Relaxing as a sport? I took part in Europe's first Extreme Relaxing Championships in London, to see if I could become the ultimate chillaxer.
I've never been the most athletically inclined individual. And mastering a musical instrument or even cooking a carbonara without scrambling the eggs has always been beyond my grasp.
However, those acquainted with me can vouch for my prowess in one area: the art of relaxation - especially when it comes to napping.
Give me a cosy, warm bed and a couple of plush pillows, and I'll show you how to reach peak lounging performance.
So, imagine my excitement when I caught wind that the UK was hosting the first-ever 'Extreme Relaxing Championships' in all of Europe. This was my shot at glory.
After a successful application, I journeyed to London's Oval Stadium, the venue for the competition.
Against the fierce competition of 19 other relaxation warriors, I entered the arena (which was more of a comfortable sofa zone) to determine if I could out-chill them all.
The birth of the UK's Extreme Relaxing Championships
The Extreme Relaxing Championships, or as the organisers put it, the pursuit of “perfecting doing absolutely nothing other than relax”, was the brainchild of the renowned sport psychologist and Senior Lecturer in Sport & Exercise Psychology at Loughborough University, Dr. Jamie Barker.
South Korea has already hosted its own competitive relaxing competitions, but Barker was inspired to create his own version following the alarming findings of a March 2023 study, that indicated nearly half of the British workforce was teetering on the edge of burnout.
"A lot of my research has been around trying to find strategies to help people relax. And so I was curious to see how we could create a Championships like this and determine how effective people were at doing it," Barker told me during the event.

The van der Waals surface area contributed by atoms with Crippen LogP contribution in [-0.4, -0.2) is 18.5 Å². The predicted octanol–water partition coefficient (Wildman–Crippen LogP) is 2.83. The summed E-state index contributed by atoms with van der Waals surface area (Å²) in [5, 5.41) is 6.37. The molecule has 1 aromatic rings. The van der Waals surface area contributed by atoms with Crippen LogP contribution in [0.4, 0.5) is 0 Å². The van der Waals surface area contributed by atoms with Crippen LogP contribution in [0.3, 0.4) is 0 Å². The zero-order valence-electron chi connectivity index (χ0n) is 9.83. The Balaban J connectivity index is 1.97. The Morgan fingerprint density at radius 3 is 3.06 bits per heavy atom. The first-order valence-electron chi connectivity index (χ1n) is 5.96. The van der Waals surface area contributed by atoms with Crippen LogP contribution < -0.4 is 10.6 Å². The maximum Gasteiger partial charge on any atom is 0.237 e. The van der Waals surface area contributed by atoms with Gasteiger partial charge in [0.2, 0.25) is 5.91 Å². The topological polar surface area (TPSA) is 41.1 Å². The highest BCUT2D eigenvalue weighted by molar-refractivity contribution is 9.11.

"There is an ever-growing need for people to find ways to relax to aid recovery from every-day stress and increasing demands on individuals' time. Evidence clearly indicates that taking time to be present, mindful, and relaxed on a regular basis does positively contribute towards positive mental health and wellbeing along with mitigating the negative effects of stress," he added.
My experience competing in the games
Upon arriving at the Kia Oval cricket ground in London, with only a vague sense of what lay ahead of me, I was handed a heart rate monitor by one of the officials and told to strap it around my upper body.
Their briefing outlined the upcoming challenge: a sequence of three unique rounds, all to be experienced while seated, with the fluctuations of our heart rates under constant observation by their team of fitness experts.
The winner would be the individuals who could keep their heart rate as low as possible throughout the rounds. It sounded simple enough...
I plonked myself down onto one of the 20 incredibly comfortable Snug sofas in the epicentre of the competition area. And no, this is not a sponsored article - although Snug, if you happen to be reading this, I wouldn't mind of those comfy bad boys. Feel free to get in touch!
As I awaited the grand showdown, I couldn't help but eyeball my fellow contenders. There was Mr. Chillax in front of me, rocking the sunglasses and baseball cap combo, practically becoming one with the armchair, and just behind me, a man-bunned yogi-looking dude, deep in Zen mode with his eyes serenely shut.
Doubts began to creep in. Had I underestimated the challenge? Was I ill-equipped for this endeavour? How could I hope to contend with these seemingly master relaxers?